Posts Tagged ‘jamie oliver’

Packed with show-stopping dishes for the weekend and special occasions, this is the ultimate in indulgent food.

Learn and master the dishes made in the famous caff on Southend pier by Jamie and his star-studded guests. From Party-time Mexican tacos with zingy salsa and sticky BBQ British ribs, to Steak & Stilton pie and the Ultimate veggie lasagne made with smoky aubergine, we’re talking about big-hitting, crowd-pleasing recipes that everyone will love.

Peppered with beautiful photography of the pier and café, bringing that wonderful sense of seaside nostalgia, this is certainly a visual as well as a culinary feast.
It’s all about sharing and celebrating the joy of good food. Treat yourself and your loved ones to this incredible selection of full-on weekend feasts from Jamie.

Jamie’s Friday Night Feast Cookbook

Jamie Oliver

Michael Joseph

Supplied by Penguin Random House NZ

Reviewed by Jacqui Smith

When I receive a new cookery book for review, I expect to find new and interesting recipes and maybe some entertaining anecdotes. What I don’t expect is a geek fest. But this is the book that goes with Jamie’s Friday Night Feast, Jamie’s new TV series, in which he creates memorable dishes for celebrity guests based on their experiences. And when those guests happen to include such SF&F notables as Mark Hamill, Joanna Lumley, Warwick Davis, David Tennant, and Orlando Bloom, there is definitely something to appeal to the inner geek.

Whether or not you’d cook these recipes is another matter. They’re well-written, detailed and approachable, but the majority are definitely for those special occasions. I don’t see David Tennant’s Croatian-style Cuttlefish Risotto happening any time soon in my household (mainly because cuttlefish aren’t exactly common in NZ fish shops). There’s a very nice Chicken Pot Pie recipe I tried (although I left out the veal meatballs). I definitely want to make that Steak and Stilton Pie come winter as a special treat. And my son is keen for the Pork Ramen, though I suspect I’ll be buying the ramen noodles, not making them from scratch.

So, you know, while you might buy this book for the famous names, I think you will most likely keep it for some excellent recipes for those times when you might want to impress – in more ways than one.

Ever since working at the River Café for Ruth Rogers and Rose Gray, Jamie Oliver has had a serious passion for Italian food. Now, ten years later, Italy and its wonderful flavours continue to have a major influence on his food and cooking. In Jamie’s Italy, Jamie travels this famously gastronomic country paying homage to the classic dishes of each region and searching for new ideas to bring home. The result is a sensational collection of Italian recipes, old and new, that will ensure Italy’s influence reaches us all.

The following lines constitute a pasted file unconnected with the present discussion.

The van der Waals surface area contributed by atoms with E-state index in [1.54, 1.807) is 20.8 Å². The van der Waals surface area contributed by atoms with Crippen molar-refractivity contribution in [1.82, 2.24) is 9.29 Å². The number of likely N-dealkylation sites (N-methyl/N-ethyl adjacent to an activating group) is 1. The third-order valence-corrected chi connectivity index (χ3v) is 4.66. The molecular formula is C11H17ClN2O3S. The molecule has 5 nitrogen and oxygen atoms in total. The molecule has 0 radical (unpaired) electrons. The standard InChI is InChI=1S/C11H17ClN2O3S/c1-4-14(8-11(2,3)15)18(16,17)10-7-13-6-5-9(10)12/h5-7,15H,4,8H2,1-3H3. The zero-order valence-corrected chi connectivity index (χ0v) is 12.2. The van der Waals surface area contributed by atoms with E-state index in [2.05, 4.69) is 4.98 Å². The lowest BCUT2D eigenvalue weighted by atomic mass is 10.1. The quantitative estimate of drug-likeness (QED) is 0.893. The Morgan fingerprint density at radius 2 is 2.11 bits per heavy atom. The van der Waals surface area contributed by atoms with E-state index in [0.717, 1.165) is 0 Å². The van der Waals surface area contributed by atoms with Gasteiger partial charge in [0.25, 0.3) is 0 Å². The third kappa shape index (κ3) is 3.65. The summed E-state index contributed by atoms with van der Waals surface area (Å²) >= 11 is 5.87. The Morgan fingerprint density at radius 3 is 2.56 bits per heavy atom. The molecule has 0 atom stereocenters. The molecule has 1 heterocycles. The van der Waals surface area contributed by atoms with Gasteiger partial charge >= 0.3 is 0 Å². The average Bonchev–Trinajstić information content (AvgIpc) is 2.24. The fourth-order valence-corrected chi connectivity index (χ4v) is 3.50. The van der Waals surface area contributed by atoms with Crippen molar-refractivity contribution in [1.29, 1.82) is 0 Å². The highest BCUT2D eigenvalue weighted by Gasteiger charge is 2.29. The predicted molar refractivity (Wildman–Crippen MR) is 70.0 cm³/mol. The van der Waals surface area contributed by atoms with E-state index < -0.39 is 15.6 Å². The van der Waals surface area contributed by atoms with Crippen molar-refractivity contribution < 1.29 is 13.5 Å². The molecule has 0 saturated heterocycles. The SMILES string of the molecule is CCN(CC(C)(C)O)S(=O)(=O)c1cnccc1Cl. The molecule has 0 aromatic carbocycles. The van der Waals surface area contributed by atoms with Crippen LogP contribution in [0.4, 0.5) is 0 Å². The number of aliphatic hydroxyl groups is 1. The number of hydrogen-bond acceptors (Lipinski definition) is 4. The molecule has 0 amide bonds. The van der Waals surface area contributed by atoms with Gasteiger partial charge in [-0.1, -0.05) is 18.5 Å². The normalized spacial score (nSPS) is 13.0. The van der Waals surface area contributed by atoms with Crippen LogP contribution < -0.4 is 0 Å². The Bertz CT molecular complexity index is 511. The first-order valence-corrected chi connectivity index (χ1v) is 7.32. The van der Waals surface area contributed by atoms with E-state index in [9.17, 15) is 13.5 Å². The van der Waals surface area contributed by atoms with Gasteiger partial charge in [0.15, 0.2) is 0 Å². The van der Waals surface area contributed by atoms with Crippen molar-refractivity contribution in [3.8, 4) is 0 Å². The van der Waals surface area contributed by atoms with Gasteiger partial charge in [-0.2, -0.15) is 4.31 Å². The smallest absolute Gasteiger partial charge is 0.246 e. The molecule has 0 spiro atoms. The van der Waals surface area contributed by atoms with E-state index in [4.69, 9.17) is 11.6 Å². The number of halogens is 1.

On the menu is an array of magical ingredients and Mediterranean flavours all combined in Jamie Oliver’s inimitable way. From Parma ham to Parmesan, from pannetone to panzanella, Jamie’s Italy will transport you to Italy or at least bring Italy home to you.

Jamie’s Italy

Jamie Oliver

Michael Joseph

Supplied by Penguin Random House New Zealand

Reviewed by Jacqui

This is the book that goes with Jamie’s Italy, his latest TV series, but rather than the episode by episode format, it begins in traditional fashion with antipasto and ends with dessert. The recipes are interspersed with pictures and stories from Jamie’s favourite Italian nonnas – I was quite touched by the story of the last Jewish nonna of Pitigliano, and by Jamie’s efforts to keep her recipe for Jewish Artichokes alive by including it in the book. There are plenty of pictures throughout, illustrating most if not all of the recipes; and a number of techniques are demonstrated in step-by-step format. It’s not really a guide to Italian cooking as such, it’s way too quirky for that, but it does cover all the bases – there are recipes for risottos, for pizzas, for gnocchi, and many recipes for pasta – including methods for making your own orecchiette and agnolotti from scratch.     Now, I know that Jamie Oliver isn’t everybody’s favourite celebrity chef, but I will say this, he does know how to write a good recipe, and somebody has thoroughly tested these. I didn’t have great hopes for the chocolate chickpea cake, but it sounded quirky and I knew my geeky friends would enjoy guessing the weird ingredient. I should not have worried, it proved to be one of the best chocolate cakes I’ve ever made; still moist and tasty ten days later when I finished off the last little bit, forgotten in the tin.

The book itself is a fairly hefty hardback, which sits flat on the bench mainly by virtue of sheer weight. There are over two hundred recipes inside, many of them quite new to me at least, and some I doubt you’d find anywhere else. Not a book for beginners perhaps, but definitely one to expand your Italian repertoire.